State Question 780 came into effect in July of 2017 and has had a large impact on incarceration rates across the state. Interestingly, the bill does not alter after numerous charges – if you have one offense or a dozen the charge remains a misdemeanour. This is quite different to other states which increase in severity with multiple charges.
Under the decriminalization, possession of up to 1.5 ounces carries a $400, and cannot result in jail time. Driving under the influence of cannabis, however, comes with a mandatory minimum incarceration time of 10 days. Jail time can be up to one year for anyone with a Schedule I controlled substance found in their system.
Oklahoma also has a tax stamp law for those found with cannabis. For every gram of illegal marijuana, the person in possession must pay $3.50. Refusing to pay the stamp tax results in a far harsher penalty.
Although marijuana is not recreationally available, Oklahoma has a history of feral cannabis across its fields. In the mid 20th century, industrial hemp was widely cultivated in states across the American Midwest. This was in part to support World War II efforts. Since then, the plant has naturally reseeded itself in a number of states including Oklahoma.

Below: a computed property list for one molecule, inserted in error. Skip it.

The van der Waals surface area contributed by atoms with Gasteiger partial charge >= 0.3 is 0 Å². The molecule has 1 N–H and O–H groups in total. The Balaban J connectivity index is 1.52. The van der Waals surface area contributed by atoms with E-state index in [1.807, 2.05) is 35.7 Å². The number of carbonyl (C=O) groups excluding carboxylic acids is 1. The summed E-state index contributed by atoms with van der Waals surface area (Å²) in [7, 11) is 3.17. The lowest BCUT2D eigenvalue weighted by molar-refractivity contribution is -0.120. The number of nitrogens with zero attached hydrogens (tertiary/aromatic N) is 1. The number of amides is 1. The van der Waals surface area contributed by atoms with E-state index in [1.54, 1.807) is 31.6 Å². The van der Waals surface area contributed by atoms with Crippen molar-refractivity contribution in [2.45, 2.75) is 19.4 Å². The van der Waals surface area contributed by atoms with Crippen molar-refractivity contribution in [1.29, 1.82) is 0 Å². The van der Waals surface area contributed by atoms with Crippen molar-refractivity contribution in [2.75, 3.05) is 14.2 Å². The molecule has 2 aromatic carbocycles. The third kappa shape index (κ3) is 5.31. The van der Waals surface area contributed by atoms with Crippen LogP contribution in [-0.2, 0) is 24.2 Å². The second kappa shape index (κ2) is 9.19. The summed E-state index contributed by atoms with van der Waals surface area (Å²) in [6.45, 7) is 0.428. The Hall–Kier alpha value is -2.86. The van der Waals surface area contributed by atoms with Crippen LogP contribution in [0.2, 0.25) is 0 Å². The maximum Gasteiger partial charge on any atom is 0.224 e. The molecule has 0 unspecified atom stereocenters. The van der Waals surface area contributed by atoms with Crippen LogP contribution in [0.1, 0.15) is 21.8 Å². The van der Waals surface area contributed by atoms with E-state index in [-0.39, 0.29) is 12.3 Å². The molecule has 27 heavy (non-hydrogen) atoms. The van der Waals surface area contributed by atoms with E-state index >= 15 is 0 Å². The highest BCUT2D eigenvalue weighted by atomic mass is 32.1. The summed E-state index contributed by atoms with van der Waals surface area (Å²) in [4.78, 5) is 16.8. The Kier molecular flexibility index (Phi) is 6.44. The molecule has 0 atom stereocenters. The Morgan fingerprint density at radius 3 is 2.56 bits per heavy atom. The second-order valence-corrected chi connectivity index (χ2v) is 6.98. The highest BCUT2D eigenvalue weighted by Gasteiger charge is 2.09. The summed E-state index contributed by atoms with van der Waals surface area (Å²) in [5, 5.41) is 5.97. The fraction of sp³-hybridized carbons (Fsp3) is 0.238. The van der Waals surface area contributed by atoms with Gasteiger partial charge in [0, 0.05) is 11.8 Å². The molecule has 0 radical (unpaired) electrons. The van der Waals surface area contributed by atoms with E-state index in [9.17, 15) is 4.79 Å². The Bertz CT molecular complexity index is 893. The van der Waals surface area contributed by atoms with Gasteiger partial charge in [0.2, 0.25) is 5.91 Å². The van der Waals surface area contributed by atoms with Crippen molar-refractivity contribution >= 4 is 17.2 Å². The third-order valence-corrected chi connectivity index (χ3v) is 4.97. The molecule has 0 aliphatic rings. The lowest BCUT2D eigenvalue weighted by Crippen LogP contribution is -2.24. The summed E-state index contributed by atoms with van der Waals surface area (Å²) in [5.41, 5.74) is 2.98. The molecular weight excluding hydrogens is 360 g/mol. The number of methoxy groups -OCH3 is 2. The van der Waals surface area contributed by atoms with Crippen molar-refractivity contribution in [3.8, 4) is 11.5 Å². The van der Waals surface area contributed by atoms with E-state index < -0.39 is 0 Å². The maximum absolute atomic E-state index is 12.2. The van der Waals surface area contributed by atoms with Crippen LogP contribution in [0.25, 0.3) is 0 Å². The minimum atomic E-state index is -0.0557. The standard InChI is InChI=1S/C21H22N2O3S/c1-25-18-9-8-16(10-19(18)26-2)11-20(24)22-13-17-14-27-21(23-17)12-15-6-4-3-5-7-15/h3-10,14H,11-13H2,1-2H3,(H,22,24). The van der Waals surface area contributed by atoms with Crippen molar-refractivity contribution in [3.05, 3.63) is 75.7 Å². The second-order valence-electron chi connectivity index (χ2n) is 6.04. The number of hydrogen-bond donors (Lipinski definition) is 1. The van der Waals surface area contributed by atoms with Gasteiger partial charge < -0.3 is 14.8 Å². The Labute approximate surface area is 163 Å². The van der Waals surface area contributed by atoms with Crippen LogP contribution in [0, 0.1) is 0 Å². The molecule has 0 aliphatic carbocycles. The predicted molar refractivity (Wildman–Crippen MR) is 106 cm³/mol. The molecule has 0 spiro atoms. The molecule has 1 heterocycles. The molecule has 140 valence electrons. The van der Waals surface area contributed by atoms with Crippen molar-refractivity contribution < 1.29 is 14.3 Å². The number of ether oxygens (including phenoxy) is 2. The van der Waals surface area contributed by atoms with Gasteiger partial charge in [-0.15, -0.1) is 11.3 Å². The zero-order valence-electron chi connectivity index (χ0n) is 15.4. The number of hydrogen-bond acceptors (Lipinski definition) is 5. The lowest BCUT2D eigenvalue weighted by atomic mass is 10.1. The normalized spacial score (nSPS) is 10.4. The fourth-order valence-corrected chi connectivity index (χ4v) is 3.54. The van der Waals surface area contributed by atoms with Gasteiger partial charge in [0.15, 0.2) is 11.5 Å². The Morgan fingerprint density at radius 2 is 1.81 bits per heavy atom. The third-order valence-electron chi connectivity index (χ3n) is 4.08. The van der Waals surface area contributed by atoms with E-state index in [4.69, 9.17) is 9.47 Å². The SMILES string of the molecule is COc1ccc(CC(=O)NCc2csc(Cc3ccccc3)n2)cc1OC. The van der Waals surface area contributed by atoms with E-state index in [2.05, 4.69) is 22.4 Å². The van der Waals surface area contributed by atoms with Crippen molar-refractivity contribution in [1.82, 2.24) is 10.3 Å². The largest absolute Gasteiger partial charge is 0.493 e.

In 2018, Hempyre Genetics were hired to research the prolific feral strains, suggesting that the state is interested in reviewing possible hemp applications into the future.
Is medicinal marijuana legal in Oklahoma?
Oklahoma was the 30th US state to legalize medicinal marijuana in 2018 when State Question 788 passed with 57% of the vote.
Oklahoma has some of the less restrictive medical cannabis laws in the country – resulting in an almost controlled legalization. Patients do need to register for medical marijuana and obtain a photo identification card, but there is no list of qualifying conditions. Physicians can approve patients at their discretion.
Approximately 1 in every 13 adults in Oklahoma has a medicinal marijuana card.
In addition to not having a list of qualifying conditions, there are also no set purchase limits in Oklahoma dispensaries, and the total possession limits are generous.
Patients can publicly possess up to 3 ounces of marijuana and have another 8 ounces at their home. They are able to keep up to 1 ounce of concentrate and up to 72 ounces of edible products. Oklahoma also allows home cultivation of up to six mature pants and six seedlings at any one time.